Encyclopedia of Renaissance Philosophy

Living Edition
| Editors: Marco Sgarbi

Hus, Jan

Born: ca. 1372, Husinec, Southern Bohemia
Died: 6 July 1415, Constance, Baden-Württemberg
  • Ota Pavlíček
Living reference work entry
DOI: https://doi.org/10.1007/978-3-319-02848-4_1117-1

Abstract

Although Jan Hus gained his reputation mainly as a Bohemian theologian and preacher who advocated for the reform of the late-medieval church, he was also master and teacher at the Prague faculty of liberal arts. However, since his commentaries on Aristotle are not extant, we may understand his philosophical thought mainly through treatises from the field of philosophical theology, for example, from the first two books of his Sentences commentary. We may say on this basis that Hus’s philosophical thought was significantly influenced by John Wyclif’s realist philosophy and, at the same time, by the Augustinian and Platonic branch of Christian thought.

Keywords

Proper Sense Crucial Moment Prime Matter Philosophical Theology Sentence Commentary 
These keywords were added by machine and not by the authors. This process is experimental and the keywords may be updated as the learning algorithm improves.
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Notes

Acknowledgement

Work on this entry received financial support from the Czech Science Foundation (GA CR) project “Cultural Codes and Their Transformations in the Hussite Period” (P405/12/G148), realised at the Institute of Philosophy of the Czech Academy of Sciences.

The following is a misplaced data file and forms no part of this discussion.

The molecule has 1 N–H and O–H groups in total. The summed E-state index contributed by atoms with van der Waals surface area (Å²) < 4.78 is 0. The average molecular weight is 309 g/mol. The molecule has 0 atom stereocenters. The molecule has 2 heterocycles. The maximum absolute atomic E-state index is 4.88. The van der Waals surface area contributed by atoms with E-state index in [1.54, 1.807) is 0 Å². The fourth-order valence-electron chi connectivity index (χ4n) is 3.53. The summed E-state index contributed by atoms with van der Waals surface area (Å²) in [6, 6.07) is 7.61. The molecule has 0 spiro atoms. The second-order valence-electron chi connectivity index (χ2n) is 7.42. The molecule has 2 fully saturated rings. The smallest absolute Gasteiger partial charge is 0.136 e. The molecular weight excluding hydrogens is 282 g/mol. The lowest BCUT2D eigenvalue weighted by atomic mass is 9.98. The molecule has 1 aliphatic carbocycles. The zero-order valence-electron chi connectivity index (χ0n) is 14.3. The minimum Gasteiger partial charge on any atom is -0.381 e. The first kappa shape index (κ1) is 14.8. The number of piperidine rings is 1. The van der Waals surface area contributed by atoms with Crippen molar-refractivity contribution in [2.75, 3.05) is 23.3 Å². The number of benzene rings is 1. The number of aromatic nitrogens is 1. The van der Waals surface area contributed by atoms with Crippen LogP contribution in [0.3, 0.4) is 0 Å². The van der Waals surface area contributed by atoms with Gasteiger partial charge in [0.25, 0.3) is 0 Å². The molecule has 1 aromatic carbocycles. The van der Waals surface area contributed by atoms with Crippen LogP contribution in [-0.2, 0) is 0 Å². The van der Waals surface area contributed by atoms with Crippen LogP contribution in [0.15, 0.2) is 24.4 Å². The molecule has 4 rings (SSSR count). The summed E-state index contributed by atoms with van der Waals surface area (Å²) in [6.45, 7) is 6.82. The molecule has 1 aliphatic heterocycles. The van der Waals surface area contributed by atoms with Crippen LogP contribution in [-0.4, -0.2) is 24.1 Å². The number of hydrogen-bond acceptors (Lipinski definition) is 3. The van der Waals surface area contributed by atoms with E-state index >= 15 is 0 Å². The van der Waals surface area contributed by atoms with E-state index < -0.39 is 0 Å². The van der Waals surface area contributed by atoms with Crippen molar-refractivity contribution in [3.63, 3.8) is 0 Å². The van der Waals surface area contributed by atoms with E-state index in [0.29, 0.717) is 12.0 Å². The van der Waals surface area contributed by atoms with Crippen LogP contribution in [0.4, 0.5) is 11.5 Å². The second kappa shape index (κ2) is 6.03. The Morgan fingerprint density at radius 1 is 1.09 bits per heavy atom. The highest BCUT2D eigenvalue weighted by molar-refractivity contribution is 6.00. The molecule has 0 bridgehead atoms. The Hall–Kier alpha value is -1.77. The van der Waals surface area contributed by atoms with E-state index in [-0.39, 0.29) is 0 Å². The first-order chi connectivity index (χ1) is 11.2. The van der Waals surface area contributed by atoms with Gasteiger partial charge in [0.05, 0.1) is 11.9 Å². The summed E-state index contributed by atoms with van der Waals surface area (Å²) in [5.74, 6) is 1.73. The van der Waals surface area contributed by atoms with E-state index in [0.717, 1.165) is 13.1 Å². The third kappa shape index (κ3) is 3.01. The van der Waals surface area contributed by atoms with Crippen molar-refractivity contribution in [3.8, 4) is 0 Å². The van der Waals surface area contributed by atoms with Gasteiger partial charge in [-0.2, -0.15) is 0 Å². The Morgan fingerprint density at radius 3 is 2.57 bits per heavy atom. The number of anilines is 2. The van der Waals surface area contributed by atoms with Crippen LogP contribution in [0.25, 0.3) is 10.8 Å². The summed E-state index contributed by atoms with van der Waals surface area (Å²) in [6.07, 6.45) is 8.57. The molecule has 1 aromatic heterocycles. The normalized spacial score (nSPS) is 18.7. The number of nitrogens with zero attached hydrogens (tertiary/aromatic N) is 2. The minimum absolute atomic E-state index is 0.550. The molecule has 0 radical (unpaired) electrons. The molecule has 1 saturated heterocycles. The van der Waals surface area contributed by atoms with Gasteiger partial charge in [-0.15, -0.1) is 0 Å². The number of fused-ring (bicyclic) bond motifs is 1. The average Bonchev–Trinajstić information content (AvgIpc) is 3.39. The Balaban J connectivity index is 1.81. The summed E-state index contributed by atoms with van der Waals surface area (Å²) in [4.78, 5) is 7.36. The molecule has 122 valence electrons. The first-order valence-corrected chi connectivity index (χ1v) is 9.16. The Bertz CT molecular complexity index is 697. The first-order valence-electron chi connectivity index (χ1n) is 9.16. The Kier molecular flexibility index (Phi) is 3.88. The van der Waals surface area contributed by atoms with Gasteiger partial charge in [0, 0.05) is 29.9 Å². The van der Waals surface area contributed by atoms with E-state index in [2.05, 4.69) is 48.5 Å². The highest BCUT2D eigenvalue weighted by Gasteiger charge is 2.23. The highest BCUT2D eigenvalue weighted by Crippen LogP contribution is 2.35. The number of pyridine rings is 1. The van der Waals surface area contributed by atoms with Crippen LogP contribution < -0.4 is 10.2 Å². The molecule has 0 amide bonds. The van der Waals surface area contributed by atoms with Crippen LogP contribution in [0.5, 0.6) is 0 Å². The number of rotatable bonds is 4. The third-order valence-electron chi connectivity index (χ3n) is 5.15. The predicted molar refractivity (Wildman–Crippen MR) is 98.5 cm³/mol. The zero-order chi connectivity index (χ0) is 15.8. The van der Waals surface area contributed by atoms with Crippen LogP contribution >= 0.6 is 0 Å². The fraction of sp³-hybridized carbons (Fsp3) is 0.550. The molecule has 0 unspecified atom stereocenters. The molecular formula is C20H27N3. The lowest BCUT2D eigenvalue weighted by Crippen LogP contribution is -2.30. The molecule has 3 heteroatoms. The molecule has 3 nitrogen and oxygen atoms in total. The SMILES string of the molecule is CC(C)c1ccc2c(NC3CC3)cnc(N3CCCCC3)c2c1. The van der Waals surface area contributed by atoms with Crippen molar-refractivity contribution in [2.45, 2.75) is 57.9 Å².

References

Primary Literature

  1. Catalogi librorum vetustissimi Universitatis Pragensis – Die ältesten Bücherkataloge der Prager Universität. 2015. Ed. Z. Silagiová, F. Šmahel, Corpus Christianorum Continuatio Mediaevalis 271, Turnhout: Brepols.Google Scholar
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Secondary Literature

  1. Kaluza, Zénon. 2000. La création des universaux selon Jan Hus. In Septuaginta Paulo Spunar oblata, ed. Kroupa, Jiří, 2002. Praha: KLP, 367–375.Google Scholar
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  7. Šmahel, František. 2013. Jan Hus. Život a dílo [Jan Hus. Life and Work]. Praha: Argo.Google Scholar
  8. Šmahel, František, and Ota Pavlíček, eds. 2015. A Companion to Jan Hus. Leiden-Boston: Brill.Google Scholar

Copyright information

© Springer International Publishing AG 2017

Authors and Affiliations

  1. 1.Institute of Philosophy, Czech Academy of SciencesPragueCzech Republic

Section editors and affiliations

  • Paul Richard Blum
    • 1
  1. 1.Department of PhilosophyLoyola University MarylandBaltimoreUSA